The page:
Ecosystem Dynamics of a Microbial Biofloc Community Used to Culture Pacific White Shrimp (Litopenaeus vannamei)
AuthorHolstein, Traci Elizabeth
MetadataShow full item record
PublisherThe University of Arizona.
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AbstractMicrobial biofloc systems are increasingly important to raising Pacific white shrimp (Litopenaeus vannamei), because they efficiently remove wastes produced by high density cultivation and have the potential to provide supplemental nutrition and oxygen to the shrimp population. Gross primary productivity (GPP) and community respiration (RESP) can easily be measured and used to characterize the dominant processes in a system and how they relate to shrimp growth, microbial productivity, and survival. Photoautotrophic, "green water", systems are algal dominated as evidenced by high daytime GPP. By contrast in heterotrophic or chemoautotrophic, "brown water", systems, the respiratory costs exceed the photosynthetic rate even during daylight hours. RESP can also be used to better understand the relative contribution of the microbes and the shrimp to the total oxygen demand of the system. Finally, clarifiers allow cropping of sludge in hopes of promoting algal growth and a "green", photoautotrophic system.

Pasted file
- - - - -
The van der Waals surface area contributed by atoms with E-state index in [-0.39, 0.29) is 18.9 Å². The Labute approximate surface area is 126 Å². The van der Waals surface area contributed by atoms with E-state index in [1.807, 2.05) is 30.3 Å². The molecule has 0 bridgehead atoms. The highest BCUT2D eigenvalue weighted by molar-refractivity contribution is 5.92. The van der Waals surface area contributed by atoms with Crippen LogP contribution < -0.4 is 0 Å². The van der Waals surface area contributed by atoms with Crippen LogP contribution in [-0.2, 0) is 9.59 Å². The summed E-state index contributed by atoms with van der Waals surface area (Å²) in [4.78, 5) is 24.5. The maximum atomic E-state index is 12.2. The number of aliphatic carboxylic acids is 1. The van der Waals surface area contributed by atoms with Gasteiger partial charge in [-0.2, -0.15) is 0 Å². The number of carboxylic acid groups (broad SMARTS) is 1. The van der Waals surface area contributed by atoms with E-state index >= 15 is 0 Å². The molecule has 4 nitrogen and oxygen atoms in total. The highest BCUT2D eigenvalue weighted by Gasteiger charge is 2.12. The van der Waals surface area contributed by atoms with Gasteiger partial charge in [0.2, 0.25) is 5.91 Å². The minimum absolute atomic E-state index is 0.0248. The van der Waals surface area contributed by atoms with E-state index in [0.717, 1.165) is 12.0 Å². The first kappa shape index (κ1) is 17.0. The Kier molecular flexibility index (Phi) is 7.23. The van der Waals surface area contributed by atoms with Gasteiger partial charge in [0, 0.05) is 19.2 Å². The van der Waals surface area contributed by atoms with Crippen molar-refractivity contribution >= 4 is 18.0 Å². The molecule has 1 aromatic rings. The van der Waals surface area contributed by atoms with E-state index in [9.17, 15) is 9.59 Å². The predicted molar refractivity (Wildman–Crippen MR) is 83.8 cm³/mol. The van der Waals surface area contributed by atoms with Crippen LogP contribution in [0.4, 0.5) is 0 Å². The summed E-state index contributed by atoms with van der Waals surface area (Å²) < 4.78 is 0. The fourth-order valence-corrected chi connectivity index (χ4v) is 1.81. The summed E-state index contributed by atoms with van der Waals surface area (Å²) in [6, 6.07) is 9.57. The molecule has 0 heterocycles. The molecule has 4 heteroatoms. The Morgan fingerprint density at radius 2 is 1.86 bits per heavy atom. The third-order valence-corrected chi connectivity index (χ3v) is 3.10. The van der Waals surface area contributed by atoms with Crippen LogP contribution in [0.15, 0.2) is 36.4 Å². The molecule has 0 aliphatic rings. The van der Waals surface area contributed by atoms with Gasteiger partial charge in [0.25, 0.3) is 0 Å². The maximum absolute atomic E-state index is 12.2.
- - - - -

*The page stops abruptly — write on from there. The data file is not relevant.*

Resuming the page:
Degree ProgramGraduate College